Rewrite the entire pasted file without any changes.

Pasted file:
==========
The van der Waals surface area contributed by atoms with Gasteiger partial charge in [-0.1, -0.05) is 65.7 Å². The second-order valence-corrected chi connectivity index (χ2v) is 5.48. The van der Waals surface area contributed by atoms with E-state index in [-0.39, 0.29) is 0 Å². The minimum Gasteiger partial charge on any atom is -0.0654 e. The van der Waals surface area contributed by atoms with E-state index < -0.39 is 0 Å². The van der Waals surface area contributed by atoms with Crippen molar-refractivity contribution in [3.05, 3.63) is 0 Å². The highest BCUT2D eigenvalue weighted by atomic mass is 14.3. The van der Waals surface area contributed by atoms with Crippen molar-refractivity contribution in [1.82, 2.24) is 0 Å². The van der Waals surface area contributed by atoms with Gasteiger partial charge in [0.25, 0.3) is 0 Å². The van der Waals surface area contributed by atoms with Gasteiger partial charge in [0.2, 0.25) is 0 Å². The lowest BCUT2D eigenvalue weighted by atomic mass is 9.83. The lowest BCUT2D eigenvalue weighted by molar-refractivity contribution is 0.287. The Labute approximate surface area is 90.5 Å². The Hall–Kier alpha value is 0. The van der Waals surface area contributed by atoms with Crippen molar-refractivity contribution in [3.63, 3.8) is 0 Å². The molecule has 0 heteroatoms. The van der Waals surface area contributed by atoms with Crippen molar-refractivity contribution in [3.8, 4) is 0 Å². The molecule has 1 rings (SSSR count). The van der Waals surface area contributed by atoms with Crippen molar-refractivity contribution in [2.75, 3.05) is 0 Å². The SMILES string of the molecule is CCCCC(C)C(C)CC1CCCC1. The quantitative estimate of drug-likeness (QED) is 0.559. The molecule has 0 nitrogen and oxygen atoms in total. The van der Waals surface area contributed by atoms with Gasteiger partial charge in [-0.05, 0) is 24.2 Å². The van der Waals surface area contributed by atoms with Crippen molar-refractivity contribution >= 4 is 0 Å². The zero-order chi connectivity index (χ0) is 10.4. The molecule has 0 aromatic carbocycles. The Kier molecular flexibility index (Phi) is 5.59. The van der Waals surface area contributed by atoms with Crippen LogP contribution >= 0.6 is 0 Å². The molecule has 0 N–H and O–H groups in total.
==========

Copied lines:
The van der Waals surface area contributed by atoms with Gasteiger partial charge in [-0.1, -0.05) is 65.7 Å². The second-order valence-corrected chi connectivity index (χ2v) is 5.48. The van der Waals surface area contributed by atoms with E-state index in [-0.39, 0.29) is 0 Å². The minimum Gasteiger partial charge on any atom is -0.0654 e. The van der Waals surface area contributed by atoms with E-state index < -0.39 is 0 Å². The van der Waals surface area contributed by atoms with Crippen molar-refractivity contribution in [3.05, 3.63) is 0 Å². The highest BCUT2D eigenvalue weighted by atomic mass is 14.3. The van der Waals surface area contributed by atoms with Crippen molar-refractivity contribution in [1.82, 2.24) is 0 Å². The van der Waals surface area contributed by atoms with Gasteiger partial charge in [0.25, 0.3) is 0 Å². The van der Waals surface area contributed by atoms with Gasteiger partial charge in [0.2, 0.25) is 0 Å². The lowest BCUT2D eigenvalue weighted by atomic mass is 9.83. The lowest BCUT2D eigenvalue weighted by molar-refractivity contribution is 0.287. The Labute approximate surface area is 90.5 Å². The Hall–Kier alpha value is 0. The van der Waals surface area contributed by atoms with Crippen molar-refractivity contribution in [3.63, 3.8) is 0 Å². The molecule has 0 heteroatoms. The van der Waals surface area contributed by atoms with Crippen molar-refractivity contribution in [3.8, 4) is 0 Å². The molecule has 1 rings (SSSR count). The van der Waals surface area contributed by atoms with Crippen molar-refractivity contribution in [2.75, 3.05) is 0 Å². The SMILES string of the molecule is CCCCC(C)C(C)CC1CCCC1. The quantitative estimate of drug-likeness (QED) is 0.559. The molecule has 0 nitrogen and oxygen atoms in total. The van der Waals surface area contributed by atoms with Gasteiger partial charge in [-0.05, 0) is 24.2 Å². The van der Waals surface area contributed by atoms with Crippen molar-refractivity contribution >= 4 is 0 Å². The zero-order chi connectivity index (χ0) is 10.4. The molecule has 0 aromatic carbocycles. The Kier molecular flexibility index (Phi) is 5.59. The van der Waals surface area contributed by atoms with Crippen LogP contribution >= 0.6 is 0 Å². The molecule has 0 N–H and O–H groups in total.